A New Perspective on the Harry Potter Movies from J.K. Rowling

Sarah Manderbach ’22, Opinion Columnist

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As a fan of the Harry Potter series and all that has been created from it, in recent months I have started to question if the magic that once surrounded this universe has started to diminish. With the addition of the Fantastic Beasts movie series, which is said to have five installments, it seems like a ploy to wring as much money out of the world as possible. Because of this, I am practically repelled from being at all interested in the Fantastic Beasts franchise.

However, the new movie series wasn’t the factor that offset me. Instead, it was the most recent interview with the creator of the Harry Potter universe, J.K. Rowling, that really threw me off.

In 2007, according to complex.com, Rowling had revealed that Dumbledore, headmaster of Hogwarts, at one point was in a relationship with Gellert Grindelwald, the 1920s equivalent of Voldemort. After admitting this in a Q&A session with Harry Potter fans, she followed by saying that Dumbledore’s love for his childhood friend turned dark wizard was his “great[est] tragedy.”

Many people were glad to see LGBTQ+ representation within a well-beloved franchise, even if it wasn’t originally apparent in the original books and movies. But in the special features section of the upcoming Fantastic Beasts: Crimes of Grindelwald Blu-ray, according to Radio Times, Rowling revealed that there was a “sexual dimension” to their relationship. Her exact quote was, “Their relationship was incredibly intense. It was passionate, and it was a love relationship.”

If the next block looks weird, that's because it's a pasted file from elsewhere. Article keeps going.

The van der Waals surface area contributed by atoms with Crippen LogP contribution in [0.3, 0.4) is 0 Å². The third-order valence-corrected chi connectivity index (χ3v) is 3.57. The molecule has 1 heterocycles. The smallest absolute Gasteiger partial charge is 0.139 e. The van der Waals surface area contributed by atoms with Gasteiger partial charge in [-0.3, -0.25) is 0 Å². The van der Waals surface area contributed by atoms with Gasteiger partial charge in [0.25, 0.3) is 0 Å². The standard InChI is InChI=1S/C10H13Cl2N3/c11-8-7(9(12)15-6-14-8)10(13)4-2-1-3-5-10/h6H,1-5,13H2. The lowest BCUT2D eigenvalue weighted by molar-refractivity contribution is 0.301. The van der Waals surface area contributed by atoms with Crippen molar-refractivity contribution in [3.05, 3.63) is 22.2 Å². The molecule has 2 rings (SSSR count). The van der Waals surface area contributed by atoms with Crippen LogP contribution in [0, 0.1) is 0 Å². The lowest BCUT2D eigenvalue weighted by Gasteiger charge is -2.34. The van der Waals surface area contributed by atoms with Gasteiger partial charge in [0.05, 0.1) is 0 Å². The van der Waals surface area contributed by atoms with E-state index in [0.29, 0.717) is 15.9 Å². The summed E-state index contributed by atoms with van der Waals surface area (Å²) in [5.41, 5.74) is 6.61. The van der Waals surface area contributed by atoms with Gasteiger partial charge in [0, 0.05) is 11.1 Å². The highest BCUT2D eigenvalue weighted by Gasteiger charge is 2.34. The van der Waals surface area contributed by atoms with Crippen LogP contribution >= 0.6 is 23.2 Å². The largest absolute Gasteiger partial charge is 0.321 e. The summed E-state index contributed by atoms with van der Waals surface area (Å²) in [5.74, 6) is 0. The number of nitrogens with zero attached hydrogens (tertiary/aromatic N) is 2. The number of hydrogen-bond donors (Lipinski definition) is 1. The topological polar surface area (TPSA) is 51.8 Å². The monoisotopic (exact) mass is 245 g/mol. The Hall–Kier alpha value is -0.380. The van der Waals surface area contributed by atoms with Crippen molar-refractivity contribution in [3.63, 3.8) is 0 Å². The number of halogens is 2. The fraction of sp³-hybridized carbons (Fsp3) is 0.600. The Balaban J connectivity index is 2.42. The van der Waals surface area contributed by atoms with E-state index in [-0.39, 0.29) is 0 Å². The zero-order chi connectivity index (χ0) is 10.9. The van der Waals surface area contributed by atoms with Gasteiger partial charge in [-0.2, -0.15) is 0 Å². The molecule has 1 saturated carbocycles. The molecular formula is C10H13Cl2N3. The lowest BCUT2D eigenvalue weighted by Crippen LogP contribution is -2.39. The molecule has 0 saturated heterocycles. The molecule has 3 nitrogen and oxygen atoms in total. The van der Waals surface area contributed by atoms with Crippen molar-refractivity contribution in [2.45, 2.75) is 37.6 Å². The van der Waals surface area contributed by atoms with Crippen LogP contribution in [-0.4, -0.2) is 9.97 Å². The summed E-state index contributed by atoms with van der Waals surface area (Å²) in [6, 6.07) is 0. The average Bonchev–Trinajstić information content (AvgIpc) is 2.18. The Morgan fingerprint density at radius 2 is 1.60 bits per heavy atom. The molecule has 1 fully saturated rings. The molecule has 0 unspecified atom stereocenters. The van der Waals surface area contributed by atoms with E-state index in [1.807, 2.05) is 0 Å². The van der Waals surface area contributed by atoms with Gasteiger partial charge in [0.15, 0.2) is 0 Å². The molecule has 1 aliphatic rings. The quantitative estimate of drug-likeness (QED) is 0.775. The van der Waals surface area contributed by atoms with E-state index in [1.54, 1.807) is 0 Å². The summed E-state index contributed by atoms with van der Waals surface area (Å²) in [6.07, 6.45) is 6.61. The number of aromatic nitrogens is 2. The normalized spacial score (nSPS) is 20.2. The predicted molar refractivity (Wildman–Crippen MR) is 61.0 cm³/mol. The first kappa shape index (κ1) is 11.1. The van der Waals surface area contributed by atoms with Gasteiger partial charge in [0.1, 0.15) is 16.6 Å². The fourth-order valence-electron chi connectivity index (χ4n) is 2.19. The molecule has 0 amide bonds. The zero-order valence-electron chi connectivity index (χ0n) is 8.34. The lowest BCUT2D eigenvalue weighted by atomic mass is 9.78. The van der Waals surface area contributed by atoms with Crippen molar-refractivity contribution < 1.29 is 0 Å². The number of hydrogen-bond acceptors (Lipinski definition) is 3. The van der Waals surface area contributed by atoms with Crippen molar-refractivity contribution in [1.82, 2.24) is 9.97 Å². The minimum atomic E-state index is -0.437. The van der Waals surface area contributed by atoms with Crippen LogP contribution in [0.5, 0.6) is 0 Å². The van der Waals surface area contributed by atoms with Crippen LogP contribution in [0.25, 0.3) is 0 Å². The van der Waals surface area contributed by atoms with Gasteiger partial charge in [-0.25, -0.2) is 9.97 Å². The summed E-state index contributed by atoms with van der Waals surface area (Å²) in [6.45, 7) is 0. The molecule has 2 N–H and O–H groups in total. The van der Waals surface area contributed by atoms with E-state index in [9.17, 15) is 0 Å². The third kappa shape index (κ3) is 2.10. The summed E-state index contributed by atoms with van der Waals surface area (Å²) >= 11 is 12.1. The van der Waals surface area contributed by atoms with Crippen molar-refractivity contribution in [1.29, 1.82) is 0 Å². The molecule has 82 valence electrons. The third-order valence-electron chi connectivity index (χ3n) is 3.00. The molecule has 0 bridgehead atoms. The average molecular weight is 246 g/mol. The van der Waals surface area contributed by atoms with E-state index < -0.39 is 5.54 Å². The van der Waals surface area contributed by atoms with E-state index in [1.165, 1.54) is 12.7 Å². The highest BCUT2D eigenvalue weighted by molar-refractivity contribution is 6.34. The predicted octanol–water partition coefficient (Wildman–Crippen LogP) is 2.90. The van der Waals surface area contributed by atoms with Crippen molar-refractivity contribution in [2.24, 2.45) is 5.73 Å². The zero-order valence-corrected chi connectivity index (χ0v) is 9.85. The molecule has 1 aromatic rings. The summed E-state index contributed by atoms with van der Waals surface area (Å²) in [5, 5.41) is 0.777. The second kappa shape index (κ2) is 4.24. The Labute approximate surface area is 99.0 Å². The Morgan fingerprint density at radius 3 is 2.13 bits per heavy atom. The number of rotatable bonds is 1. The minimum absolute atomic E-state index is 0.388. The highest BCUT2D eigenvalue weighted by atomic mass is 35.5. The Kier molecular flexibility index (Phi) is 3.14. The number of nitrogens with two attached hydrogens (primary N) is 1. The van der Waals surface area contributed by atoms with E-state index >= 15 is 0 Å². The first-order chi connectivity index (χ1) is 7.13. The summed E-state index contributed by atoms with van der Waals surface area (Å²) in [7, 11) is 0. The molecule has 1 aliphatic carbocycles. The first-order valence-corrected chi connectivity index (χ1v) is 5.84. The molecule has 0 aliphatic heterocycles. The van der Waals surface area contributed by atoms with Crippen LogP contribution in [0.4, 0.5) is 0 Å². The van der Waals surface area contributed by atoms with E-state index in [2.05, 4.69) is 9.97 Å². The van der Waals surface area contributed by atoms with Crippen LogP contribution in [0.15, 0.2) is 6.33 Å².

This is all fine and dandy, but the 2018 film failed to provide any clarity to fans as to the supposed “sexual relationship” that Dumbledore and Grindelwald once had. In fact, it only builds on the idea that they were once really good companions, and that’s it. 

Many fans are upset by this announcement from the famous author, as her sudden additions to the traits of the main cast over 10 years after the publication of Harry Potter and the Deathly Hallows come off as attempts to win over fans of certain minorities, such as those of the LGBTQ+ community. 

On the other side of this debate, people are siding with Rowling in the belief that, as the creator of the series, she has the full right to make some creative liberties to characters post-publication. As a writer myself, I do side partially with the “creative right” side of this debate. It is their world and how writers perceive it is how readers should also perceive it. But, I still stand by my belief that this is just another ploy to get as much out of this franchise as she can before age eventually wears it down to just memories.

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